4. Heat the oven to 180’C.
5. Roll the dough into ~2.5cm balls, and place on a baking tray lined with parchment paper/a silpat mat. Repeat until all the dough is used up.
6. Using a pastry brush, lightly glaze the tops of the cookie balls with the beaten egg yolk.
7. Bake for 15-20 minutes, or until the cookies become slightly golden.
8. Leave to cool on a wire rack, then tuck in.

* You don’t need a stand mixer to do this, you can use a handheld mixer/food processor/a spatula. I use my stand mixer because it’s permanently out on the counter, which makes it the easiest option. I told you I was lazy.

chinese new year almond cookies 4

Gingerbread Cookies

As cheesy as it sounds, I love homemade Christmas gifts. Over the years, I’ve come to love making gingerbread cookies – I would be kidding myself if I said they aren’t one of my favourite Christmas cookies.

Another obsession that has become fairly evident in recent years is my love for cookie decorating. I still remember the mess I made the very first time I attempted piping royal icing onto my cookies… *shudder*. Thankfully I am now much more organised, which makes the whole process go much more smoothly.

gingerbread christmas snowflakes 5

gingerbread christmas snowflake 4

I decided to make something different from last year, and made 1) snowflakes, 2) stars and 3) Christmas ornaments. Because, you know, I get bored easily. It was also a good excuse to add to my growing cookie cutter collection. Ha.

Take care to not roll out your dough too thinly if you decide to make ornaments for your tree though – they tend to be rather fragile (as I have found out).

gingerbread christmas ornaments 1

gingerbread christmas ornaments 2

And it’s not just the ornament-shaped cookies that can be hung on the tree – I also hung up some snowflakes. The snowflakes are actually a little more sturdy than their ornament counterparts, something I didn’t expect before I started this baking-icing-gingerbread-madness.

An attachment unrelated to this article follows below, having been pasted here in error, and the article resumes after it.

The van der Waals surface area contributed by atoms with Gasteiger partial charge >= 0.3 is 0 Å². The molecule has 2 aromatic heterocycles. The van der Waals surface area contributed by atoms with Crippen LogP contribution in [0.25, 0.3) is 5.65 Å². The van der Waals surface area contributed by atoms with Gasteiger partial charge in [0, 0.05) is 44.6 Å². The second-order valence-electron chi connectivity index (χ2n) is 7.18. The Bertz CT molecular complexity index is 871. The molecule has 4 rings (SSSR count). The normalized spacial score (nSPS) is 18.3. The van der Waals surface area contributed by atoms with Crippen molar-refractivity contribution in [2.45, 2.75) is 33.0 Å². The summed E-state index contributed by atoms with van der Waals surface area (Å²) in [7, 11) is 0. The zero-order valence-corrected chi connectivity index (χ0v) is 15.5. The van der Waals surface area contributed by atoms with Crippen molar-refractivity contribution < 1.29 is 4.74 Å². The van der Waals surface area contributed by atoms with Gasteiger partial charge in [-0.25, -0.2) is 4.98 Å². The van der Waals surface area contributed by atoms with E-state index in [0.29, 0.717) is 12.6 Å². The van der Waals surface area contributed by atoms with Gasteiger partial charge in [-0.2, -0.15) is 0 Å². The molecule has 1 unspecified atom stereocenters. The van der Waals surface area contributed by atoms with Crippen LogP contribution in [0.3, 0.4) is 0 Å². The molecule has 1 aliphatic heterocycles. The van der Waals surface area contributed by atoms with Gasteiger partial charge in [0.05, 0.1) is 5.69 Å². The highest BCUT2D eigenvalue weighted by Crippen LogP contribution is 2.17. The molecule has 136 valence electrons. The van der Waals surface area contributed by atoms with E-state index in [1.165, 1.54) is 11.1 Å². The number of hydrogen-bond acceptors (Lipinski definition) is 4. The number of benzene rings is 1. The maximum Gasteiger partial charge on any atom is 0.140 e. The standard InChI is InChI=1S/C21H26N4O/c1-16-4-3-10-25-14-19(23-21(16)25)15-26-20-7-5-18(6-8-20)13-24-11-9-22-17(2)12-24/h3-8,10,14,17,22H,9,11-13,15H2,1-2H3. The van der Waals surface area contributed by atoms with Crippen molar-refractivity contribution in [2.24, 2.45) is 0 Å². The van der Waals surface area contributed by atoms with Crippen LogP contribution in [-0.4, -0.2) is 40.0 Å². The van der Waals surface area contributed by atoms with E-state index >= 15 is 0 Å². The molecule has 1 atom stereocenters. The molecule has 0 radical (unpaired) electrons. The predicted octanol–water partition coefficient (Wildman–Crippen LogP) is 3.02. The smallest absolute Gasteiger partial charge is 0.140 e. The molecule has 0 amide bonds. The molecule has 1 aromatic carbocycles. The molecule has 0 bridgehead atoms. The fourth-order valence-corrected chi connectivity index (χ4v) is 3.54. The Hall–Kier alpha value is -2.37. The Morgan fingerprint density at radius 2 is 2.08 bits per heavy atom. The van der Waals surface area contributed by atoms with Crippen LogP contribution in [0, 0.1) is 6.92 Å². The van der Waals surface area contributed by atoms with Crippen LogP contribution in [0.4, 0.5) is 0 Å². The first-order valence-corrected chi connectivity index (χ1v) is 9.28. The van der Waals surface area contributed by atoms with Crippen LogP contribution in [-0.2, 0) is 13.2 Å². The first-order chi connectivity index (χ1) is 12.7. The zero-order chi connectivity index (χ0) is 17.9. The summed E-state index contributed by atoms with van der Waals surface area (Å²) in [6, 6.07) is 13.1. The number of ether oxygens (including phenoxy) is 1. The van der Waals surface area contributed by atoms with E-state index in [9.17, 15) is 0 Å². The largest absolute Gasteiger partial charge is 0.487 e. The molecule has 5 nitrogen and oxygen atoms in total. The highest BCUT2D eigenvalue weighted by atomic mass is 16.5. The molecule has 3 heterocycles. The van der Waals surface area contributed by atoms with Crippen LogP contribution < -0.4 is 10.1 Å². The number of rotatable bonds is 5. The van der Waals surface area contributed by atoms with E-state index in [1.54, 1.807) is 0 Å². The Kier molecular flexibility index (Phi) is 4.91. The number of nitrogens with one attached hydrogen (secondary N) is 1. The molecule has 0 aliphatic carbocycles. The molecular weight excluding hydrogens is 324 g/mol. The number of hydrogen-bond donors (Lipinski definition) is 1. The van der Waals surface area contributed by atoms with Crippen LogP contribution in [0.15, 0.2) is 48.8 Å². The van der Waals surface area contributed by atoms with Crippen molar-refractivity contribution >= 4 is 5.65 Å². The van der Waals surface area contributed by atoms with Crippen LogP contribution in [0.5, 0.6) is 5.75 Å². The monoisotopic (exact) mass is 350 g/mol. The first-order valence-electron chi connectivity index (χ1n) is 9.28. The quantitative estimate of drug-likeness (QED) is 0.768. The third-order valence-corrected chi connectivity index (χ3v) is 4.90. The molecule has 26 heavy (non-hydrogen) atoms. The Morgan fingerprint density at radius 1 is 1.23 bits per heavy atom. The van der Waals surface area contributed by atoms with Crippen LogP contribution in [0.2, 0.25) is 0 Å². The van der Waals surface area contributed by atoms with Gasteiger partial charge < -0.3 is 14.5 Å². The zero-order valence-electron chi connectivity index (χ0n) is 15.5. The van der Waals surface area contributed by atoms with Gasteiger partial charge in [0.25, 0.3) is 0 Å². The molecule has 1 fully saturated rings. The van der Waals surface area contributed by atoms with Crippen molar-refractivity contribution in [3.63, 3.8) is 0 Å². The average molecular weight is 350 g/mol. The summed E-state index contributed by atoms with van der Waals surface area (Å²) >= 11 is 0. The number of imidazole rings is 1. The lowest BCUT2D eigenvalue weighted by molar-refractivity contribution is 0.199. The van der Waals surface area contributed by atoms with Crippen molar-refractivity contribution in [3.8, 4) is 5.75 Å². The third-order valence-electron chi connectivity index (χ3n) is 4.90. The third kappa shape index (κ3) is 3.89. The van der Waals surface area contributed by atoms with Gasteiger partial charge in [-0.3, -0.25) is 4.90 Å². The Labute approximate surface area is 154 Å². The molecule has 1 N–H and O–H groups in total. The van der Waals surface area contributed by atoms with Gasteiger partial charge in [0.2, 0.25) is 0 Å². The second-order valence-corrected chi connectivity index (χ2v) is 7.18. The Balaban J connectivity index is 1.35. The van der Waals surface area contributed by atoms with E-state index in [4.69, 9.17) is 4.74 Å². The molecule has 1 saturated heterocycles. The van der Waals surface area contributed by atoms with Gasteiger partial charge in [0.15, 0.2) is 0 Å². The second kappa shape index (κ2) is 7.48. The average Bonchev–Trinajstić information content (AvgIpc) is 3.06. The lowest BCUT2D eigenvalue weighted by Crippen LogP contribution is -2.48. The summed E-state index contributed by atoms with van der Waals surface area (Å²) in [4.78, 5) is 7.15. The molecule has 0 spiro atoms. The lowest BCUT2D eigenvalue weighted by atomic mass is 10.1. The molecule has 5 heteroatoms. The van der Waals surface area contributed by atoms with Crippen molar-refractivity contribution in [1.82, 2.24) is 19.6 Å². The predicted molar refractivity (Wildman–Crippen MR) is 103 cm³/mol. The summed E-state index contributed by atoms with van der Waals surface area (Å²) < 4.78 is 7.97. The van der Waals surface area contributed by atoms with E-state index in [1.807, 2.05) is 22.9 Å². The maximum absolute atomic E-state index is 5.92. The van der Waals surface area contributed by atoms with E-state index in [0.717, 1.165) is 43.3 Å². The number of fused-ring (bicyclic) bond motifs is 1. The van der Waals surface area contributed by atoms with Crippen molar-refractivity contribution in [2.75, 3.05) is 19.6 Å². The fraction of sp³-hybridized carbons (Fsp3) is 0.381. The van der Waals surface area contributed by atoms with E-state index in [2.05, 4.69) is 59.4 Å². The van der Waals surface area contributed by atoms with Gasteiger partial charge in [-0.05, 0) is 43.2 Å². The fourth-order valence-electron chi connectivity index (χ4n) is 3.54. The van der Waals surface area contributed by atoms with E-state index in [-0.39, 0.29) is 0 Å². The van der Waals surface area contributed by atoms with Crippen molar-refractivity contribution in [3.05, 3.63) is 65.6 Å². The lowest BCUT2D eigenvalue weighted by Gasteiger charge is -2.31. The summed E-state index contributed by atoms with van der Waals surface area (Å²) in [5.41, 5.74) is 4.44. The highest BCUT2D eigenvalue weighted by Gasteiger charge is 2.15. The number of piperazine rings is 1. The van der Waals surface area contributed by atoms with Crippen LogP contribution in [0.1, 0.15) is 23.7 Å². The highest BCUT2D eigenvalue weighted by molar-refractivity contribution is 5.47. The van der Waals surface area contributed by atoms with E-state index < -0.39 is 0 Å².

gingerbread christmas snowflake 2

A large snowflake…

gingerbread christmas snowflake 1

…And a mini snowflake. For balance.

I also pondered over whether I should dust glitter onto the snowflakes (because anything glitter during Christmas has to be a good thing), but decided against it as I felt it made the piping stand out less. When you’ve put in so much effort into piping, you will most definitely not want it to fade into the background! Trust me.

gingerbread christmas snowflake 3

I swear by this Peggy Porschen recipe for my gingerbread cookies, as I find that they keep their shape very well (which is what you want if you’ve spent all that time cutting out lovely shapes from your dough!). Another handy tip is to refrigerate your cut (pre-baked) cookies for 5-10 minutes, and bake them from chilled.

You can pipe with or without a piping tip – I prefer using a piping tip (with a coupler) and a large-ish piping bag, as I find this gives me more control over how my icing flows. I use either 00, 0 or 1 tips, depending on how small/large the cookie is. Some people prefer to use a smaller sized piping bag without a piping tip (i.e. just snip off the tip of your piping bag), but I tend to not do this as I have to keep on refilling/make more piping bags… and I am too lazy for that.

I also highly recommend having toothpicks to hand, as they come very handy when you make mistakes! ;)

gingerbread christmas star

Here’s wishing everyone a wonderful holiday season – may it be a wonderful one filled with love, laughter & food!